To celebrate Joan Didion in the brilliant new Céline campaign, we revisit the author's infamous packing list
The succinct travel list below, taped inside Joan Didion’s closet door in Malibu for many years, consisted of everything the author needed when she set out on assignment. It was printed, along with Didion’s own analysis of it, in her 1979 collection of nonfiction, The White Album.
To Pack and Wear:
2 jerseys or leotards
1 pullover sweater
2 pair shoes
toothbrush and paste
2 legal pads
"This is a list which was taped inside my closet door in Hollywood during those years when I was reporting more or less steadily. The list enabled me to pack, without thinking, for any piece I was likely to do. Notice the deliberate anonymity of costume: in a skirt, a leotard and stockings, I could pass on either side of the culture. Notice the mohair throw for trunk-line flights (i.e. no blankets) and for the motel room in which the air conditioning could not be turned off. Notice the bourbon for the same motel room. Notice the typewriter for the airport, coming home: the idea was to turn in the Hertz car, check in, find an empty bench, and start typing the day’s notes. It should be clear that this was a list made by someone who prized control, yearned after momentum, someone determined to play her role as if she had the script, heard her cues, knew the narrative. There is on this list one significant omission, one article I needed and never had: a watch. I needed a watch not during the day, when I could turn on the car radio or ask someone, but at night, in the motel. Quite often I would ask the desk for the time every half hour or so, until finally, embarrassed to ask again, I would call Los Angeles and ask my husband. In other words I had skirts, jerseys, leotards, pullover sweater, shoes, stockings, bra, nightgown, robe, slippers, cigarettes, bourbon, shampoo, toothbrush and paste, Basis soap, razor, deodorant, aspirin, prescriptions, Tampax, face cream, powder, baby oil, mohair throw, typewriter, legal pads, pens, files and a house key, but I didn’t know what time it was. This may be a parable, either of my life as a reporter during this period or of the period itself."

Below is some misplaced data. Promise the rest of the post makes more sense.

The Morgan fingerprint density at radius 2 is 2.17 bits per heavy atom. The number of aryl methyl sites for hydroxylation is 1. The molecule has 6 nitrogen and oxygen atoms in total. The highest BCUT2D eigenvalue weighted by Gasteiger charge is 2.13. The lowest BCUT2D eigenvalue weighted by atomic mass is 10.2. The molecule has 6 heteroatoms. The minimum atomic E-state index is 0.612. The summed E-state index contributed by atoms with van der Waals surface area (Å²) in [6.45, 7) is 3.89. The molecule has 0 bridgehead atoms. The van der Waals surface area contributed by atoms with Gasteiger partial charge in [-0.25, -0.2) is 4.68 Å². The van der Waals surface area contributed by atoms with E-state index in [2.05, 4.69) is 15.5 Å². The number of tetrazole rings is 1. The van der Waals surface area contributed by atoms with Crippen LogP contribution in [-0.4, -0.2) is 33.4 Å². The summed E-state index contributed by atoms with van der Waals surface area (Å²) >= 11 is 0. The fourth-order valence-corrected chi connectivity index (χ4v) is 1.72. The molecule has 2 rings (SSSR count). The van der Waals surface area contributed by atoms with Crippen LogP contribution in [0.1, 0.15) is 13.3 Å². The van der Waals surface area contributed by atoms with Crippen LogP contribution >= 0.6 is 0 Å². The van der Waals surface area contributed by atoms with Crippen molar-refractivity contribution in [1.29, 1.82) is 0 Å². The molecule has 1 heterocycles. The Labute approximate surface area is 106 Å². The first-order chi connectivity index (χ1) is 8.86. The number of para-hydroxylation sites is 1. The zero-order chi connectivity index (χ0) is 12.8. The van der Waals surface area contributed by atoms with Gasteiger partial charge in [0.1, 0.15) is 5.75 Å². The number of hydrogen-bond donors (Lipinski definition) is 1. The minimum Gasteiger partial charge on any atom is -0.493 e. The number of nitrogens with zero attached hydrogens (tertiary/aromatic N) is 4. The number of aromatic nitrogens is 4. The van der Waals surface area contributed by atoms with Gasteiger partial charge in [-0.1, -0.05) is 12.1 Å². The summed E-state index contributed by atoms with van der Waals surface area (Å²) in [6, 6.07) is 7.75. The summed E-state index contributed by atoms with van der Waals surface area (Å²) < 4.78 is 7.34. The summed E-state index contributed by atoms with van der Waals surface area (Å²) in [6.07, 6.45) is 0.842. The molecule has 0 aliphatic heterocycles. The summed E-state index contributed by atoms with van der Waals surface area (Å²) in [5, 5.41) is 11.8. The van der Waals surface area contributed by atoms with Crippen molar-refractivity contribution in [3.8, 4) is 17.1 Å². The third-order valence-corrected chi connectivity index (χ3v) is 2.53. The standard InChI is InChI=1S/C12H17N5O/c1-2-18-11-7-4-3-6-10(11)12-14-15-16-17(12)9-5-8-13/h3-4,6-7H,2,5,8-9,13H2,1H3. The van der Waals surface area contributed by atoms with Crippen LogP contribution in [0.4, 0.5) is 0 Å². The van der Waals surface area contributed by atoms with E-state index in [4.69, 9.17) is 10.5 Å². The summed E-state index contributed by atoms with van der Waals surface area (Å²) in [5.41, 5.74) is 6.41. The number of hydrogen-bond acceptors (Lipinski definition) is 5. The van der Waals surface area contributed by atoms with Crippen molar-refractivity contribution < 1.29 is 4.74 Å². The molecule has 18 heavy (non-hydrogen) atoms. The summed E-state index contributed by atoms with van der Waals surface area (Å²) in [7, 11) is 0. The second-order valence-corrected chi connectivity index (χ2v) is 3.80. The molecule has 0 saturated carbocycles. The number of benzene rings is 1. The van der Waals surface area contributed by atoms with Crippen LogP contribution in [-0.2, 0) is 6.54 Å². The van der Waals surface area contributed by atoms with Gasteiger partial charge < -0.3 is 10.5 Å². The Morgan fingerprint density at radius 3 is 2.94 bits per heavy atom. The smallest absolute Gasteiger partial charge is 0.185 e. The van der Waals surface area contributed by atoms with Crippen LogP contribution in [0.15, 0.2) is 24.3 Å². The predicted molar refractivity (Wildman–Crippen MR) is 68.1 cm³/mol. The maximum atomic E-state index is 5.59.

This feature originally ran in the autumn/winter 2013 issue of AnOther Magazine © 1977 Joan Didion We Tell Ourselves Stories in Order to Live: Collected Nonfiction by Joan Didion is published by Everyman’s Library Classics
Intro by Hannah Lack